Fair or not – research shows that our appearance can determine the size of our salary. And although employers aren’t supposed to discriminate based on physical appearance, it happens subconsciously. But knowing what influences people can help you maximize your earnings and job success. So here’s what we know:

  • The taller you are, the bigger your paycheck! The University of Florida found that for every inch of height, workers can expect to earn an extra $800 a year. So, someone who is 6 feet tall would make nearly $6,000 more a year than someone who’s 5’5”. That’s because tall people are perceived as more intelligent and powerful. And that perception kicks in long before paychecks are involved! According to Princeton research, even tall kids score better on tests.

  • Now, you can’t help your height, but we can control our weight. And a bigger paycheck may be an incentive. A George Washington University study found that obese workers are paid roughly $8,000 less than their normal-weight coworkers. Researchers say that there’s a stigma that overweight people lack self-control. And employers may think that lazy attitude will spill over into their work. As an example - the International Journal of Obesity published a shocking study, in which people were shown pictures of job candidates and their resumes. What the people didn’t realize was that the people in the pictures were all the same – just before and after weight loss surgery! But overwhelming the thinner people were chosen for the job and given a higher salary.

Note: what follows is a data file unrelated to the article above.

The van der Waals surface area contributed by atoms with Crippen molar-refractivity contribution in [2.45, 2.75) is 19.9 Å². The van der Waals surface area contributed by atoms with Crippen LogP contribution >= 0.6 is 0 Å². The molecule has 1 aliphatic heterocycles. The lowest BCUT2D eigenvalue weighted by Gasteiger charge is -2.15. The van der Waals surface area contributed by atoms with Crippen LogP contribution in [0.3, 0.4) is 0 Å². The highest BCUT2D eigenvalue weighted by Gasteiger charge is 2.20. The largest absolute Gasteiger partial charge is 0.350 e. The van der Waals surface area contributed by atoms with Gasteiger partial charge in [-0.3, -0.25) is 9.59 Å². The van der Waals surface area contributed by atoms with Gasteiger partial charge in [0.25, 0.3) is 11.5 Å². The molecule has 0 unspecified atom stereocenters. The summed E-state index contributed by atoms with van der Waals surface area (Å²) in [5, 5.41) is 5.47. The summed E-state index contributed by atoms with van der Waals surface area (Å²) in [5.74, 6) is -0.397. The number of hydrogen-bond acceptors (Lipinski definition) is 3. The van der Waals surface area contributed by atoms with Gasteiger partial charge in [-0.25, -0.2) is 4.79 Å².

• Other physical attributes affect salary too: Blondes earn more because they’re perceived as “rare.” Women who wear makeup are thought of as more professional. And workers who are considered “beautiful” earn 5 percent more than those considered average looking.

  • But tall or short, thin or overweight – you can increase your salary by exercising. Research shows that workers who exercise three or more times a week earn nearly $100 a week more than their couch potato coworkers. Experts say that being fit sends the message that you’re dedicated, and employers assume you’ll carry that winning attitude into the office.